After a record dry, 2018 may be the year of the Indian Ocean Dipole
The droughts of past decades have burnt the term El Nino into the Australian vocabulary, but after the drought of 2018, perhaps the IOD — short for Indian Ocean Dipole — might also become a household name.
A decade ago, an Australian team led by a young climatologist, Caroline Ummenhofer, began trawling through more than 100 years of Australian drought records.
The conventional thinking was that El Nino Southern Oscillation (ENSO) drove Australia’s drought cycle.
But the University of New South Wales team was looking for a different culprit, and at the turn of the millennium, a new climate driver was discovered — the Indian Ocean Dipole (IOD).
It worked a lot like El Nino, but on the western side of the country in the Indian Ocean.
Dr Ummenhofer discovered the IOD was an even bigger factor than El Nino in driving long-term Australian droughts.
“The Indian Ocean is as important to Australian rainfall as the Pacific Ocean is,” Dr Ummenhofer said.
“When you’re looking at prolonged drought periods, particularly the millennium drought or the earlier droughts that Australia has experienced, it’s actually more the Indian Ocean that is in an unusual state, particularly Indian Ocean Dipole events occurring in unusual numbers.”
Dr Ummenhofer’s work on the IOD changed the way drought in Australia is understood and helped propel the climatologist to the top of her field.
She now runs her own lab at the prestigious Woods Hole Oceanographic Institution in Massachusetts in the United States.
IOD drove the spring climate
In its summer outlook the Bureau of Meteorology (BOM) said the IOD is currently dominating Australia’s weather and climate patterns.
This comes after Australia experienced its driest September on record.
BOM climatologist Jonathan Pollock said it is likely the IOD has outweighed El Nino in driving this year’s dry.
“While we’ve seen development towards an El Nino in the Pacific, we’re not there yet,” Mr Pollock said.
“But we have had a positive Indian Ocean Dipole event.”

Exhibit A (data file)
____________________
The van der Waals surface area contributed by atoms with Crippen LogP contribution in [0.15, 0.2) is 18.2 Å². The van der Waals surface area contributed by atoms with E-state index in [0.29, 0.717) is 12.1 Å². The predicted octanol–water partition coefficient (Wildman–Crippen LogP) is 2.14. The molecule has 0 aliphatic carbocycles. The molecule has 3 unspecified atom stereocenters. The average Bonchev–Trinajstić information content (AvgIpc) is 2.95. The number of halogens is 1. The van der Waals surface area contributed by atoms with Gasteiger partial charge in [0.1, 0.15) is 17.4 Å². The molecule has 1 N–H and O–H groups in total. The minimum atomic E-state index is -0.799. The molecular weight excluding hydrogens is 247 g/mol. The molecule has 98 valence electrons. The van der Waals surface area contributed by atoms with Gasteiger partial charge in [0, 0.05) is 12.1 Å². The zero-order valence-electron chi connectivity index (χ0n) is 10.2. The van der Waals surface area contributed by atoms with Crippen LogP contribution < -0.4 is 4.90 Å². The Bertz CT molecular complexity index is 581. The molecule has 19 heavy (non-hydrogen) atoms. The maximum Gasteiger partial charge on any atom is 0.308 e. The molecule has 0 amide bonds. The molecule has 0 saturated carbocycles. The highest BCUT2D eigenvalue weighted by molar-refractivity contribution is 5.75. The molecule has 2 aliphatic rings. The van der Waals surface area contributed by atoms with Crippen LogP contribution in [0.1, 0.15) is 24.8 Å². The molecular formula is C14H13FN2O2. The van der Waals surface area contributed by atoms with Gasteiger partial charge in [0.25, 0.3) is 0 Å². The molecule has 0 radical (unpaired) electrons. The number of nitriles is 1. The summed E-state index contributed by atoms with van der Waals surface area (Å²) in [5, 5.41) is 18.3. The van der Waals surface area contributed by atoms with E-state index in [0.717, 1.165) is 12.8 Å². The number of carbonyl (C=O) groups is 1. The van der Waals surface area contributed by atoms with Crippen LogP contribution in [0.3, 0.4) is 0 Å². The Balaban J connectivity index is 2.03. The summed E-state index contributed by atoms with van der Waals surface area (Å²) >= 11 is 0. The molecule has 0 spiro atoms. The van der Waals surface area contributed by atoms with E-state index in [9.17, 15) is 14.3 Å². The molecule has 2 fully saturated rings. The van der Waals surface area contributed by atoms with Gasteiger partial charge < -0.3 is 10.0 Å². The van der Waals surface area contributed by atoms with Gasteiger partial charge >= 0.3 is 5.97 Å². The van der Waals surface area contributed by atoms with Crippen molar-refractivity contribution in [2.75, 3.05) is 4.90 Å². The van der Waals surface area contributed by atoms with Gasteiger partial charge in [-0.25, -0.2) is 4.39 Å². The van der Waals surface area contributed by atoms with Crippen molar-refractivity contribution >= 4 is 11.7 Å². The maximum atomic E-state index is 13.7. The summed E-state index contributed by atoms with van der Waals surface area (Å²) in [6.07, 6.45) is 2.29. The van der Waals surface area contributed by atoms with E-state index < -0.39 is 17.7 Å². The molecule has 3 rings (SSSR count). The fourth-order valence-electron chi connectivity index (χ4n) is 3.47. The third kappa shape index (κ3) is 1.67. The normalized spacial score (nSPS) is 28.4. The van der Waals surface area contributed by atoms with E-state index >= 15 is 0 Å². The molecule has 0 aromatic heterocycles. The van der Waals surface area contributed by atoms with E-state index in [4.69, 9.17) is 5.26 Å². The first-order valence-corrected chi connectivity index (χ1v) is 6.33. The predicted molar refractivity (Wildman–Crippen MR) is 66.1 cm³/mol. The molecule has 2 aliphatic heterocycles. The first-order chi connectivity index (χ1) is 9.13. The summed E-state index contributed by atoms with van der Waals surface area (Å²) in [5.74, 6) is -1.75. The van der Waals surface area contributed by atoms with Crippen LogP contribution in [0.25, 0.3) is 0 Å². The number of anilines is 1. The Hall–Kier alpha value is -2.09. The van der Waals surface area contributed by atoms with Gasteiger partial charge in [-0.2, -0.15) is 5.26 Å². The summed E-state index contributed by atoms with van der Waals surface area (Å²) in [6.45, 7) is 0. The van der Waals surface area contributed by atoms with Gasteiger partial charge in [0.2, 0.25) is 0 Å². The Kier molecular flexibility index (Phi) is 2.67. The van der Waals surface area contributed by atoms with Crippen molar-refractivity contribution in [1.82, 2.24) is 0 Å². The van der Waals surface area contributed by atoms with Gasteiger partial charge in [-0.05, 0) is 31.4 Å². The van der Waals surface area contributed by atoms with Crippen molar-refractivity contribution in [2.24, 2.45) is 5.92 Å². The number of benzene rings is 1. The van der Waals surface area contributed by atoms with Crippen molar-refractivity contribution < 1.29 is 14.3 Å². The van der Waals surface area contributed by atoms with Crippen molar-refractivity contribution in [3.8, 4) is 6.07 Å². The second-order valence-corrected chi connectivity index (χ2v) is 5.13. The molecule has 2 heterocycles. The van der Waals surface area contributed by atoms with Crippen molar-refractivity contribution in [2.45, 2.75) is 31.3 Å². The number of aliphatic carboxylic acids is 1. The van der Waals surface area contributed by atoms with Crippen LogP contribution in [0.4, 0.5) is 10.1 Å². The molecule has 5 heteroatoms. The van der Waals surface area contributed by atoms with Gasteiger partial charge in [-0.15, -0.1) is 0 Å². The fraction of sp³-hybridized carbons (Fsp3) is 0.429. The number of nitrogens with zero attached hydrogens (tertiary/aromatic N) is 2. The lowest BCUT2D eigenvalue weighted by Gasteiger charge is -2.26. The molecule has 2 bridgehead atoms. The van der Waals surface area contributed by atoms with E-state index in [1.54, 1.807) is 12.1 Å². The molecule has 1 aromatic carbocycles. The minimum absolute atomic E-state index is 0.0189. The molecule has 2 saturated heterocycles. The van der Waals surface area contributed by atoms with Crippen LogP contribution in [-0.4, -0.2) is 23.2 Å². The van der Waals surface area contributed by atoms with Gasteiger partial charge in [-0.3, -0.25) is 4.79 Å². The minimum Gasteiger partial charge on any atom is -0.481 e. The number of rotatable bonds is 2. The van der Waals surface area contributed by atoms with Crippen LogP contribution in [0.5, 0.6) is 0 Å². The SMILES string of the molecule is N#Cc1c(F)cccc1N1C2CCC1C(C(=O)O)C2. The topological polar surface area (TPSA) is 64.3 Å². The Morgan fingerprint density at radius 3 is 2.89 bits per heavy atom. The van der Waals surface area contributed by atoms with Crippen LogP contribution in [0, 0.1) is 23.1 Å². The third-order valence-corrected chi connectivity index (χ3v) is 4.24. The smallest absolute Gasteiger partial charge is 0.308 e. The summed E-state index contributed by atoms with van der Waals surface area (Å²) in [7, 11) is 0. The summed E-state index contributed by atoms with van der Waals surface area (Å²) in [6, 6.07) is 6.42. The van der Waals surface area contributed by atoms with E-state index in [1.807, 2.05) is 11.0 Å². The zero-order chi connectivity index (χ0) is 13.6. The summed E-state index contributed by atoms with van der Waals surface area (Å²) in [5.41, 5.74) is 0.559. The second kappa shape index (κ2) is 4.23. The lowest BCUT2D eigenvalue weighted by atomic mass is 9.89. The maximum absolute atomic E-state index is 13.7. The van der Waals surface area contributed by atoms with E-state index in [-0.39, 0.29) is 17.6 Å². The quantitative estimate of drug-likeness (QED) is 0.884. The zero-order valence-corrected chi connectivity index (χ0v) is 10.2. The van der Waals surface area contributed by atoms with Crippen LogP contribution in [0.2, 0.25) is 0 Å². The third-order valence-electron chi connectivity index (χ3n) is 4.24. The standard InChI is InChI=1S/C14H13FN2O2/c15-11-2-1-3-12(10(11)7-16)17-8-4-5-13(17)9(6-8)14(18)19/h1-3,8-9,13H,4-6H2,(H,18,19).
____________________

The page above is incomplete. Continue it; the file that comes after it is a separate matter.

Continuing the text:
Dr Caroline Umenhoffer said the strongest droughts and floods Australia experiences are when the IOD combines with ENSO.
“When you have the synergies of both ocean basins working together, that is when you’re getting the biggest signals on the drought side and on the flood side.”
The Australian climate is driven by surrounding oceans
Each of the three oceans surrounding Australia has a key climate driver.
ENSO looks at the Pacific Ocean, the Southern Annular Mode looks at the Southern Ocean, and the IOD looks at the Indian Ocean.
These big three are the main tools climatologists use to predict Australia’s long-term climate outlooks.
Like El Nino, the IOD describes differences in temperatures from one side of an ocean to the other.
And like El Nino, these differences in ocean temperatures drive rainfall patterns.
Australia’s rain originates in the oceans, so to understand why rains fail, you need to look out to sea.
Broome’s butterfly effect
It might seem a long way from drought affected NSW, but incredibly, the seas off Broome affect whether the eastern states get rain.
The Indian Ocean between Western Australia’s north and Indonesia is a source of moisture, evaporating into the air and rising into the upper atmosphere.
When these waters are warmer than average, moisture bearing winds bring more rain to Australia, which is known as a negative IOD event.
When moisture from the seas off Australia’s north-west connect with winter storms to the south, north-west cloud bands can form, sometimes bringing rain right across the country, from Broome all the way to Hobart.
But for much of this year, the Indian Ocean off WA was cooler than average, which is referred to as a positive IOD event.
Cooler waters lead to weaker, drier winds and less rainfall, which is why the IOD has been linked to the drought Australia has experienced in 2018.
ENSO and the IOD
BOM senior climatologist Greg Browning watches the IOD and ENSO to help predict the onset of the northern monsoon.
He has recently observed the warming of waters off WA.
“With perhaps the grip of this IOD weakening, it’s probably one of the factors that’s helping to lessen the rainfall deficiencies in the past few months,” Mr Browning said.
No matter how strong the pattern, every summer the IOD decays as it is overwhelmed by the monsoon.
“That now becomes the main driver, and that pretty much has a life of its own,” Mr Browning said.
“As the IOD goes, it’s going to have less of an impact over Australia.
“All bets are off and the monsoon is the main deal in town.”